\(H_0\) and \(H_1\) are treated asymmetrically as \(\alpha\) is fixed (often to .01 or .05) so that the Type I error is less than \(\alpha\).

UMP

A test in class \(\mathcal{C}\) with a power function \(\beta(\theta)\) is the uniformly most powerful (UMP) test of class \(\mathcal{C}\) if \(\beta(\theta) \geq \beta'(\theta)\) for all \(\theta \in \Theta_1\).

UMP level \(\alpha\)

\(\mathcal{C} = \text{ all level } \alpha \text{ tests}\).

p-value

A p-value \(p(X)\) is a test statistics that satisfies \[0 \leq p(X) \leq 1\]

It is valid if \[P_{\theta} \left( p \left( X \right) \leq \alpha\right) \leq \alpha\]

Loss and risk functions

0-1

\(L(\theta,a) = \left\{ \begin{array}{ll} 1 & \mbox{if } \theta \in \Theta_0 \text{ and } a=a_1\\ 1 & \mbox{if } \theta \in \Theta_1 \text{ and } a=a_0 \\ 0 & \text{otherwise} \\ \end{array} \right.\)

\(R(\theta,d) = \left\{ \begin{array}{ll} P_{\theta\ \in \Theta_0}\left(d(X)=a_1\right) =\beta(\theta) & \mbox{if } \theta \in \Theta_0 \\ P_{\theta\ \in \Theta_1}\left(d(X)=a_0\right) =1 -\beta(\theta) & \mbox{if } \theta \in \Theta_1 \\ \end{array} \right.\)

Demonstration

If \(\theta \in \Theta_0\)

\(R(\theta,d(X)) = \int_R L(\theta,d(X)) f(x; \theta) \, dx + \int_{R^C} L(\theta,d(X)) f(x; \theta) \, dx = \int_R L(\theta,a_1) f(x; \theta) \, dx + \int_{R^C} L(\theta,a_0) f(x; \theta) \, dx= \\ = \int_R 1 \, f(x; \theta) \, dx + \int_{R^C} 0 \, f(x; \theta) \, dx = \int_R f(x; \theta) \, dx = P_{\theta\ \in \Theta_0}(d(X)=a_1)\)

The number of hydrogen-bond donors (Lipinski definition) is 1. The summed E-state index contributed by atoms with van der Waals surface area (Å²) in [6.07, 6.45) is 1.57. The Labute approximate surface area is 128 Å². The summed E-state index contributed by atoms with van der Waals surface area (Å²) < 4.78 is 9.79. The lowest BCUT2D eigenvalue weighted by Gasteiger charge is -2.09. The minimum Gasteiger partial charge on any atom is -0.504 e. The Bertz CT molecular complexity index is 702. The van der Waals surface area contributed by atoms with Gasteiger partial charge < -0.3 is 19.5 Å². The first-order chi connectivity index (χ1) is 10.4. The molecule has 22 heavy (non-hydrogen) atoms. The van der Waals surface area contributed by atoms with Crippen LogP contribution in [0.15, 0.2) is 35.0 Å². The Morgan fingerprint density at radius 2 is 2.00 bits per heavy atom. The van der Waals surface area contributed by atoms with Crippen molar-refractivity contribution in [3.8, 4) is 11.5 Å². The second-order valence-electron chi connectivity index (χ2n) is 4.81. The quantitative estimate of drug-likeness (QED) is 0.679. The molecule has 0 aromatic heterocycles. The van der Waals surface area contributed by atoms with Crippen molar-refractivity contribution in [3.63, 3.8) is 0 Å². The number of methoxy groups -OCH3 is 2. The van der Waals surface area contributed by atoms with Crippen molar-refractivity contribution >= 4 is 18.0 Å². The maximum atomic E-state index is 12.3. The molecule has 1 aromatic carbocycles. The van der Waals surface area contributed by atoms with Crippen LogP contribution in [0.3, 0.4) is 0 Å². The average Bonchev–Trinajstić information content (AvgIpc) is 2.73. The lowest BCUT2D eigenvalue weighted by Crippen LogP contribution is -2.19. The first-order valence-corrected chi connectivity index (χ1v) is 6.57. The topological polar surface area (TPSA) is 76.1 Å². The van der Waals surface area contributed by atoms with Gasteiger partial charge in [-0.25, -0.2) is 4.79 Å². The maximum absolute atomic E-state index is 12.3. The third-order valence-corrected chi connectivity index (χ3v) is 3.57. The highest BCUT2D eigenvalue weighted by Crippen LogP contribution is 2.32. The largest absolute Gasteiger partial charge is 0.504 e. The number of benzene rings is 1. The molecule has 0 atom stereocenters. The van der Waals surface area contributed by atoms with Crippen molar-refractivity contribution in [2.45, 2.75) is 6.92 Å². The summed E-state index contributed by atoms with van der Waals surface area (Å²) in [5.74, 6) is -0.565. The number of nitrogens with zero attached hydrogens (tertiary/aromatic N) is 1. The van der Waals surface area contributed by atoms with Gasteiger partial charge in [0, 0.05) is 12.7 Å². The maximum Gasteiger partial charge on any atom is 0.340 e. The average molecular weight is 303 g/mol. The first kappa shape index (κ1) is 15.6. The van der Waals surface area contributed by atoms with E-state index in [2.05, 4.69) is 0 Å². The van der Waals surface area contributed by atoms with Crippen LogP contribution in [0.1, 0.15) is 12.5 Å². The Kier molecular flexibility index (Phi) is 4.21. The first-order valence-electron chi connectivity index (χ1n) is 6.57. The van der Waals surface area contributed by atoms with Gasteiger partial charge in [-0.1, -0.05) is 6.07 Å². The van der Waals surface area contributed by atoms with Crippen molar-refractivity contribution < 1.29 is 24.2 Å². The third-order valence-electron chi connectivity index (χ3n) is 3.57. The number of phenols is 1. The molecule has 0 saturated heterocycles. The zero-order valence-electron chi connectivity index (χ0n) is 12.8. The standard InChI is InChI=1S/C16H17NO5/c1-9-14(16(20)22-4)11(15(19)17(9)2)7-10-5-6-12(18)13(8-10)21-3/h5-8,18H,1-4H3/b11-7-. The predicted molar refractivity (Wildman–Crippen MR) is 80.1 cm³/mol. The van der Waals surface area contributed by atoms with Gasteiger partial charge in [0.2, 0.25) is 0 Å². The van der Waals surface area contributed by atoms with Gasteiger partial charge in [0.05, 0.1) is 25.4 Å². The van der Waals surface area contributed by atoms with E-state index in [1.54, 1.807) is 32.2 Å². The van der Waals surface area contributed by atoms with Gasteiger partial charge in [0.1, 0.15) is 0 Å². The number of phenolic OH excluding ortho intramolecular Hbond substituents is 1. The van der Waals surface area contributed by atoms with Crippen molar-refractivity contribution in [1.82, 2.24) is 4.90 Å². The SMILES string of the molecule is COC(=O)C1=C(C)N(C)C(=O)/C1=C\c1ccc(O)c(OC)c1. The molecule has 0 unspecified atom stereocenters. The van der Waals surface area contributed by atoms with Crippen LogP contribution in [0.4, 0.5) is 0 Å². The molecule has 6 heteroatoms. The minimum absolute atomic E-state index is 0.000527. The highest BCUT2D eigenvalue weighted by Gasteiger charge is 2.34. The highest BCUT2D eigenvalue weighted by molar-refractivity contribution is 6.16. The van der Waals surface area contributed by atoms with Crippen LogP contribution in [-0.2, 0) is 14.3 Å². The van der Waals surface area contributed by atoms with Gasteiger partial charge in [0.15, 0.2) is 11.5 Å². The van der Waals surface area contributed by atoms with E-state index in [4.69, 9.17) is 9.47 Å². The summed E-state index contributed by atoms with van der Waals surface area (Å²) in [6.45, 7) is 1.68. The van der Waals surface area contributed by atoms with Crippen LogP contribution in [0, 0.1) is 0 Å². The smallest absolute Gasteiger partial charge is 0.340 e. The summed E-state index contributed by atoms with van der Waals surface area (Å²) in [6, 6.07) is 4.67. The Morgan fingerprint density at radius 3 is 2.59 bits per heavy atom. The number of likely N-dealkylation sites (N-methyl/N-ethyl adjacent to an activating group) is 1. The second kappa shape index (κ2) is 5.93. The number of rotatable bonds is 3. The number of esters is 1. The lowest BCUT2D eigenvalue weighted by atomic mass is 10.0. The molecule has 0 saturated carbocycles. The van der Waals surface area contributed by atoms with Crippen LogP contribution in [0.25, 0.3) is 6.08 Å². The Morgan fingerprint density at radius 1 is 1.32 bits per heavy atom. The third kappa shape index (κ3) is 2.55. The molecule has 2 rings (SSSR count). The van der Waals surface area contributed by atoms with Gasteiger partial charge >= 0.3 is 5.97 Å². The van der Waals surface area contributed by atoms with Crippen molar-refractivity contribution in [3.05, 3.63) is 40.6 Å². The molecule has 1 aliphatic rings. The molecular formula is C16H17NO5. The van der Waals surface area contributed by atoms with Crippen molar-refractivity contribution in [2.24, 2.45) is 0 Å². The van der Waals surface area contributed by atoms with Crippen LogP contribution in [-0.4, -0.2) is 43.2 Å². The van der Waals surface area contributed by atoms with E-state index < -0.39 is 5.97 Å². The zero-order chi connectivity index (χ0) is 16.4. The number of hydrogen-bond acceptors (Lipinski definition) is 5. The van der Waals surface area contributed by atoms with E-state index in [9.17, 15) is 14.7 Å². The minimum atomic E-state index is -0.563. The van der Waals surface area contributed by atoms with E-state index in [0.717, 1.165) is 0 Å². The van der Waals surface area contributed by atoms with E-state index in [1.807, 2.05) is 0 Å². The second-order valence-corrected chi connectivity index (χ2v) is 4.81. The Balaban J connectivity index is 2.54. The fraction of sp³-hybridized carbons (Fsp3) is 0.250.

If \(\theta \in \Theta_1\)

\(R(\theta,d(X)) = \int_R L(\theta,d(X)) f(x; \theta) \, dx + \int_{R^C} L(\theta,d(X)) f(x; \theta) \, dx = \int_R L(\theta,a_1) f(x; \theta) \, dx + \int_{R^C} L(\theta,a_0) f(x; \theta) \, dx= \\ = \int_R 0 \, f(x; \theta) \, dx + \int_{R^C} 1 \, f(x; \theta) \, dx = \int_{R^C} f(x; \theta) \, dx = P_{\theta\ \in \Theta_1}(d(X)=a_0)\)

Example
p <- seq(0,1,.01)
risk <- ifelse(p<.5, p^5, 1 - p^5) 
dat <- data.frame(p,risk)
ggplot(dat,aes(x=p,y=risk))+geom_line()

Generalised 0-1

\(L(\theta,a) = \left\{ \begin{array}{ll} c_I & \mbox{if } \theta \in \Theta_0 \text{ and } a=a_1\\ c_{II} & \mbox{if } \theta \in \Theta_1 \text{ and } a=a_0 \\ 0 & \text{otherwise} \\ \end{array} \right.\)

\(R(\theta,d) = \left\{ \begin{array}{ll} P_{\theta\ \in \Theta_0}\left(d(X)=a_1\right) =c_I \beta(\theta) & \mbox{if } \theta \in \Theta_0 \\ P_{\theta\ \in \Theta_1}\left(d(X)=a_0\right) =c_{II} \left( 1 -\beta(\theta) \right) & \mbox{if } \theta \in \Theta_1 \\ \end{array} \right.\)

More general

\(L(\theta,a) = \left\{ \begin{array}{ll} -V_{00} & \mbox{if } \theta \in \Theta_0 \text{ and } a=a_0\\ V_{01} & \mbox{if } \theta \in \Theta_0 \text{ and } a=a_1\\ -V_{11} & \mbox{if } \theta \in \Theta_1 \text{ and } a=a_1\\ V_{10} & \mbox{if } \theta \in \Theta_1 \text{ and } a=a_0\\ \end{array} \right.\)

\(R(\theta,a) = \left\{ \begin{array}{ll} V_{10} P_{\theta\ \in \Theta_0}\left(d(X)=a_1\right) - V_{00} P_{\theta\ \in \Theta_0}\left(d(X)=a_0\right)& \mbox{if } \theta \in \Theta_0 \\ V_{01} P_{\theta\ \in \Theta_1}\left(d(X)=a_0\right) - V_{11} P_{\theta\ \in \Theta_1}\left(d(X)=a_1\right) & \mbox{if } \theta \in \Theta_1 \\ \end{array} \right.\)

References

Casella, G., & Berger, R. L. (2002). Statistical inference (Vol. 2). Duxbury Pacific Grove, CA.

Wasserman, L. (2013). All of statistics: A concise course in statistical inference. Springer Science & Business Media.

Young, G. A., & Smith, R. L. (2005). Essentials of statistical inference (Vol. 16). Cambridge University Press.